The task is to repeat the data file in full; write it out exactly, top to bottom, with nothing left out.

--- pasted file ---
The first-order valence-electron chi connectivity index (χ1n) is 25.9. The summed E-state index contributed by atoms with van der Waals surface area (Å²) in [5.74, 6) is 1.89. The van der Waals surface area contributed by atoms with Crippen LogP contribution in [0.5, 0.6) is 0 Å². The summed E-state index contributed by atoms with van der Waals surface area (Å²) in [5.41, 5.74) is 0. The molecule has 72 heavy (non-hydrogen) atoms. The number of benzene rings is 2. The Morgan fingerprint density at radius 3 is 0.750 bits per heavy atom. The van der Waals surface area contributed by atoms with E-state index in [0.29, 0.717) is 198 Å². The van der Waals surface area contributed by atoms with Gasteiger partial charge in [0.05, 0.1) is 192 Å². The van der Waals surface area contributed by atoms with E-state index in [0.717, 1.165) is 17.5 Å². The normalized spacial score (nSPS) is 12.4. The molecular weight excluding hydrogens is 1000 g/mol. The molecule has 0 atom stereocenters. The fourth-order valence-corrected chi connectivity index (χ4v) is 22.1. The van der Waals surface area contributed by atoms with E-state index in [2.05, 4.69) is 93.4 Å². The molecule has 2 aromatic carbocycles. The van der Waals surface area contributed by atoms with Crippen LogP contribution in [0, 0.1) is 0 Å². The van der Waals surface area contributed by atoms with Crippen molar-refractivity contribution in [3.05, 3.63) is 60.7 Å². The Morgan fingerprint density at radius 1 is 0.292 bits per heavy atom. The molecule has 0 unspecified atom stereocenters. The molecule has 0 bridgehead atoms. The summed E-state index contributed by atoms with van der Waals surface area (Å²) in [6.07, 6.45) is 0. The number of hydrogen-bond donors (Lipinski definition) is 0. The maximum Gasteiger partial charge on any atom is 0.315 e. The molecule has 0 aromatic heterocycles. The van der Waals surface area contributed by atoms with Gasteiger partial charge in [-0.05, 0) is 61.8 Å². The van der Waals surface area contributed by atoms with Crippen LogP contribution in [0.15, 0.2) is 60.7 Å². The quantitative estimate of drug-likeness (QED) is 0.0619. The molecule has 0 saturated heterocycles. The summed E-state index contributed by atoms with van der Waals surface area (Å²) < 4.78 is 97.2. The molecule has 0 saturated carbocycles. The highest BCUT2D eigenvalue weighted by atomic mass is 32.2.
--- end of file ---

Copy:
The first-order valence-electron chi connectivity index (χ1n) is 25.9. The summed E-state index contributed by atoms with van der Waals surface area (Å²) in [5.74, 6) is 1.89. The van der Waals surface area contributed by atoms with Crippen LogP contribution in [0.5, 0.6) is 0 Å². The summed E-state index contributed by atoms with van der Waals surface area (Å²) in [5.41, 5.74) is 0. The molecule has 72 heavy (non-hydrogen) atoms. The number of benzene rings is 2. The Morgan fingerprint density at radius 3 is 0.750 bits per heavy atom. The van der Waals surface area contributed by atoms with E-state index in [0.29, 0.717) is 198 Å². The van der Waals surface area contributed by atoms with Gasteiger partial charge in [0.05, 0.1) is 192 Å². The van der Waals surface area contributed by atoms with E-state index in [0.717, 1.165) is 17.5 Å². The normalized spacial score (nSPS) is 12.4. The molecular weight excluding hydrogens is 1000 g/mol. The molecule has 0 atom stereocenters. The fourth-order valence-corrected chi connectivity index (χ4v) is 22.1. The van der Waals surface area contributed by atoms with E-state index in [2.05, 4.69) is 93.4 Å². The molecule has 2 aromatic carbocycles. The van der Waals surface area contributed by atoms with Crippen LogP contribution in [0, 0.1) is 0 Å². The van der Waals surface area contributed by atoms with Crippen molar-refractivity contribution in [3.05, 3.63) is 60.7 Å². The Morgan fingerprint density at radius 1 is 0.292 bits per heavy atom. The molecule has 0 unspecified atom stereocenters. The molecule has 0 bridgehead atoms. The summed E-state index contributed by atoms with van der Waals surface area (Å²) in [6.07, 6.45) is 0. The number of hydrogen-bond donors (Lipinski definition) is 0. The maximum Gasteiger partial charge on any atom is 0.315 e. The molecule has 0 aromatic heterocycles. The van der Waals surface area contributed by atoms with Gasteiger partial charge in [-0.05, 0) is 61.8 Å². The van der Waals surface area contributed by atoms with Crippen LogP contribution in [0.15, 0.2) is 60.7 Å². The quantitative estimate of drug-likeness (QED) is 0.0619. The molecule has 0 saturated heterocycles. The summed E-state index contributed by atoms with van der Waals surface area (Å²) < 4.78 is 97.2. The molecule has 0 saturated carbocycles. The highest BCUT2D eigenvalue weighted by atomic mass is 32.2.